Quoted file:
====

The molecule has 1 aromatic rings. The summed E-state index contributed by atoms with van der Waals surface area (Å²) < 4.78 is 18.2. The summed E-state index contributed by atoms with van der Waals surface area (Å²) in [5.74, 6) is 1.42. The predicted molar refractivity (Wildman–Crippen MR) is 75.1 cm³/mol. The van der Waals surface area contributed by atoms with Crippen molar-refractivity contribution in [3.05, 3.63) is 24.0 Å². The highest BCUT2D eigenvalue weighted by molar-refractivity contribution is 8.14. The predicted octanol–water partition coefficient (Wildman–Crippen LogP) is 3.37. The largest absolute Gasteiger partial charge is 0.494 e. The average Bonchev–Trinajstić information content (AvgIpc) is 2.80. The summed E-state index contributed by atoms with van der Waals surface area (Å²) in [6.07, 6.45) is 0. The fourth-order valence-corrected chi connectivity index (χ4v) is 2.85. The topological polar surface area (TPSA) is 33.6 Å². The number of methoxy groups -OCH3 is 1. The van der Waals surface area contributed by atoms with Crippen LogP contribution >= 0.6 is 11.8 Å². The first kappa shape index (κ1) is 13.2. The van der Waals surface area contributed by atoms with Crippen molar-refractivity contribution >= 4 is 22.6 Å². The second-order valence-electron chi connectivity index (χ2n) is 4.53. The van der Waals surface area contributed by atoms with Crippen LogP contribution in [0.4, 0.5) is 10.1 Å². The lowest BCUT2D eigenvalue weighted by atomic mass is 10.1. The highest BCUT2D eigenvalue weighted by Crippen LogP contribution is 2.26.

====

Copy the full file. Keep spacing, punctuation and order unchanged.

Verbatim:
The molecule has 1 aromatic rings. The summed E-state index contributed by atoms with van der Waals surface area (Å²) < 4.78 is 18.2. The summed E-state index contributed by atoms with van der Waals surface area (Å²) in [5.74, 6) is 1.42. The predicted molar refractivity (Wildman–Crippen MR) is 75.1 cm³/mol. The van der Waals surface area contributed by atoms with Crippen molar-refractivity contribution in [3.05, 3.63) is 24.0 Å². The highest BCUT2D eigenvalue weighted by molar-refractivity contribution is 8.14. The predicted octanol–water partition coefficient (Wildman–Crippen LogP) is 3.37. The largest absolute Gasteiger partial charge is 0.494 e. The average Bonchev–Trinajstić information content (AvgIpc) is 2.80. The summed E-state index contributed by atoms with van der Waals surface area (Å²) in [6.07, 6.45) is 0. The fourth-order valence-corrected chi connectivity index (χ4v) is 2.85. The topological polar surface area (TPSA) is 33.6 Å². The number of methoxy groups -OCH3 is 1. The van der Waals surface area contributed by atoms with Crippen LogP contribution >= 0.6 is 11.8 Å². The first kappa shape index (κ1) is 13.2. The van der Waals surface area contributed by atoms with Crippen molar-refractivity contribution >= 4 is 22.6 Å². The second-order valence-electron chi connectivity index (χ2n) is 4.53. The van der Waals surface area contributed by atoms with Crippen LogP contribution in [0.4, 0.5) is 10.1 Å². The lowest BCUT2D eigenvalue weighted by atomic mass is 10.1. The highest BCUT2D eigenvalue weighted by Crippen LogP contribution is 2.26.